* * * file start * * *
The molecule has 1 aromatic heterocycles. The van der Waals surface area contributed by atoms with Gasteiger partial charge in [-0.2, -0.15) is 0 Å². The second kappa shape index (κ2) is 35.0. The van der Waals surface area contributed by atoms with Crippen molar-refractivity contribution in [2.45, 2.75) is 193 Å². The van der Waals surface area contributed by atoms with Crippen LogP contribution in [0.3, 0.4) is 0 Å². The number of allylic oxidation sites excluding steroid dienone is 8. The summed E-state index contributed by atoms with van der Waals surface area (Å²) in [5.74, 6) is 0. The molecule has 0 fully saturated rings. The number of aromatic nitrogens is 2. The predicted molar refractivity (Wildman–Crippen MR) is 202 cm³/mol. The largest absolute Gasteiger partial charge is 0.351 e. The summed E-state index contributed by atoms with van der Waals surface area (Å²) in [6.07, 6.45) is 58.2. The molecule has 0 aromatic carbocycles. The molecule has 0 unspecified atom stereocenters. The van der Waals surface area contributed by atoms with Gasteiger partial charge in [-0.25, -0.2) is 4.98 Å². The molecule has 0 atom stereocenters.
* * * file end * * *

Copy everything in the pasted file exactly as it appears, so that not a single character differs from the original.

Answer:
The molecule has 1 aromatic heterocycles. The van der Waals surface area contributed by atoms with Gasteiger partial charge in [-0.2, -0.15) is 0 Å². The second kappa shape index (κ2) is 35.0. The van der Waals surface area contributed by atoms with Crippen molar-refractivity contribution in [2.45, 2.75) is 193 Å². The van der Waals surface area contributed by atoms with Crippen LogP contribution in [0.3, 0.4) is 0 Å². The number of allylic oxidation sites excluding steroid dienone is 8. The summed E-state index contributed by atoms with van der Waals surface area (Å²) in [5.74, 6) is 0. The molecule has 0 fully saturated rings. The number of aromatic nitrogens is 2. The predicted molar refractivity (Wildman–Crippen MR) is 202 cm³/mol. The largest absolute Gasteiger partial charge is 0.351 e. The summed E-state index contributed by atoms with van der Waals surface area (Å²) in [6.07, 6.45) is 58.2. The molecule has 0 aromatic carbocycles. The molecule has 0 unspecified atom stereocenters. The van der Waals surface area contributed by atoms with Gasteiger partial charge in [-0.25, -0.2) is 4.98 Å². The molecule has 0 atom stereocenters.